Different behavior of closure return type inference (lifetime-related) when the "body" is a BlockExpression

trait MyTrait {}

struct NullableMyTraitObject<'a>(Option<Box<dyn MyTrait + 'a>>);

impl<'a> NullableMyTraitObject<'a> {
    // This doesn't compile.
    pub fn get_mut(&mut self) -> Option<&mut dyn MyTrait> {
        self.0.as_mut().map(|boxed| boxed.as_mut())
    }

    // But this does.
    pub fn get_mut2(&mut self) -> Option<&'_ mut dyn MyTrait> {
        self.0.as_mut().map(|boxed| boxed.as_mut() as _)
    }

    // This compiles too.
    pub fn get_mut3(&mut self) -> Option<&mut dyn MyTrait> {
        self.0.as_mut().map(|boxed| { boxed.as_mut() })
    }

    // But this doesn't.
    pub fn get_mut4(&mut self) -> Option<&mut dyn MyTrait> {
        self.0.as_mut().map(|boxed| (boxed.as_mut()))
    }

    // Neither does this.
    pub fn get_mut5(&mut self) -> Option<&mut dyn MyTrait> {
        self.0.as_mut().map(|boxed| if true {
            boxed.as_mut()
        } else {
            boxed.as_mut()
        })
    }

    // Or this.
    pub fn get_mut6(&mut self) -> Option<&mut dyn MyTrait> {
        self.0.as_mut().map(|boxed| match true {
            true => boxed.as_mut(),
            false => boxed.as_mut()
        })
    }

    // The workaround applies here.
    pub fn get_mut7(&mut self) -> Option<&mut dyn MyTrait> {
        self.0.as_mut().map(|boxed| if true {
            boxed.as_mut() as _
        } else {
            boxed.as_mut() as _
        })
    }

    // And here, too.
    pub fn get_mut8(&mut self) -> Option<&mut dyn MyTrait> {
        self.0.as_mut().map(|boxed| match true {
            true => boxed.as_mut() as _,
            false => boxed.as_mut() as _
        })
    }
}

The compiler complained:

error: lifetime may not live long enough
 --> src/lib.rs:8:37
  |
5 | impl<'a> NullableMyTraitObject<'a> {
  |      -- lifetime `'a` defined here
6 |     // This doesn't compile.
7 |     pub fn get_mut(&mut self) -> Option<&mut dyn MyTrait> {
  |                    - let's call the lifetime of this reference `'1`
8 |         self.0.as_mut().map(|boxed| boxed.as_mut())
  |                                     ^^^^^^^^^^^^^^ method was supposed to return data with lifetime `'a` but it is returning data with lifetime `'1`
  |
help: consider adding 'move' keyword before the nested closure
  |
8 |         self.0.as_mut().map(move |boxed| boxed.as_mut())
  |                             ++++

It seems that although we want Option<&'_ mut dyn MyTrait> (the implicit lifetime comes from &mut self) as the return type of the closure, the actual inferred type is Option<&'a mut dyn MyTrait> based on the type of boxed.as_mut().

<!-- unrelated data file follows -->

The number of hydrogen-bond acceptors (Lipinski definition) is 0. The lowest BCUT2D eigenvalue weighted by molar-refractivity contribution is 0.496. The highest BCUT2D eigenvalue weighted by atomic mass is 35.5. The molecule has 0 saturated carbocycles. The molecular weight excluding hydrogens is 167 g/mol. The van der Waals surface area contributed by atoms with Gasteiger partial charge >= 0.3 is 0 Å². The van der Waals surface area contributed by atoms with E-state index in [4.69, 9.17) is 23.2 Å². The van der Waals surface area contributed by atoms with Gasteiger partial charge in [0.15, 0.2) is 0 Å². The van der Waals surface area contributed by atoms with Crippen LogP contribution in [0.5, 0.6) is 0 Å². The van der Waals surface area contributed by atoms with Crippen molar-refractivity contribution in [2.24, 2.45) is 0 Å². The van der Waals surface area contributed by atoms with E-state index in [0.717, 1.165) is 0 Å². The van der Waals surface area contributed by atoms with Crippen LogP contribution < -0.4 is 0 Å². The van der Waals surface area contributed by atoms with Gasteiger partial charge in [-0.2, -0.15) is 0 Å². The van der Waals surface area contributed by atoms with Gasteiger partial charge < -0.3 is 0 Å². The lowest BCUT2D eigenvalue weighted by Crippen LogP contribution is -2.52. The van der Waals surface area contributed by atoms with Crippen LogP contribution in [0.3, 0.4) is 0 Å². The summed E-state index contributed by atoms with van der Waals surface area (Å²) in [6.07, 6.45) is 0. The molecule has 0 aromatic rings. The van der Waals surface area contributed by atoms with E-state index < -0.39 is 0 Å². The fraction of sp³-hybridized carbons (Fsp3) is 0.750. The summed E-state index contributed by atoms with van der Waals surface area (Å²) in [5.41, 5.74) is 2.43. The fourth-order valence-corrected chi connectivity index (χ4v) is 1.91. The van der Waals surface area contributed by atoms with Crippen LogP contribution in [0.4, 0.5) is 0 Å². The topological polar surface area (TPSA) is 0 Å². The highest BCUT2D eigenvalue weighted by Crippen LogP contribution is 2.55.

Is it true that the "body" of a closure is not a coercion site unless it is wrapped in {} as a block? Is this some undocumented detail, since according to Coercion sites in Type coercions - The Rust Reference:

If the expression in one of these coercion sites is a coercion-propagating expression, then the relevant sub-expressions in that expression are also coercion sites. Propagation recurses from these new coercion sites. Propagating expressions and their relevant sub-expressions are:

  • ...
  • Parenthesized sub-expressions ((e)): if the expression has type U, then the sub-expression is a coercion site to U.
  • Blocks: if a block has type U, then the last expression in the block (if it is not semicolon-terminated) is a coercion site to U. This includes blocks which are part of control flow statements, such as if/else, if the block has a known type.

but surrounding the closure "body" with () doesn't work as with {} does.

I think the difference in behavior is quite confusing. Also, the suggestion to add move keyword is misleading to beginners in this case, and it's quite obvious because the variable involved in the lifetime issue isn't a captured variable.

It does seem like some coercion bug. But these work, so it's not that simple.

    pub fn get_mut<'s>(&'s mut self) -> Option<&'s mut dyn MyTrait> {
        let l: fn(&'s mut Box<dyn MyTrait + 'a>) -> &'s mut dyn MyTrait =
            |boxed| boxed.as_mut();
        self.0.as_mut().map(l)
    }
fn id<'s, 'a: 's, F>(f: F) -> F 
where
    F: FnOnce(&'s mut Box<dyn MyTrait + 'a>) -> &'s mut dyn MyTrait
{ f }
// ...
    pub fn get_mut<'s>(&'s mut self) -> Option<&'s mut dyn MyTrait> {
        self.0.as_mut().map(id(|boxed| boxed.as_mut()))
    }

There's an existing issue for this. It also links to a former topic.

I think the coercion happening is from &'self mut dyn MyTrait + 'a to &'self mut dyn MyTrait + 'self. If you return the first one, it's more correct, aka less restrictive for the caller. It also fixes the errors.

Still no idea why the {} matter though.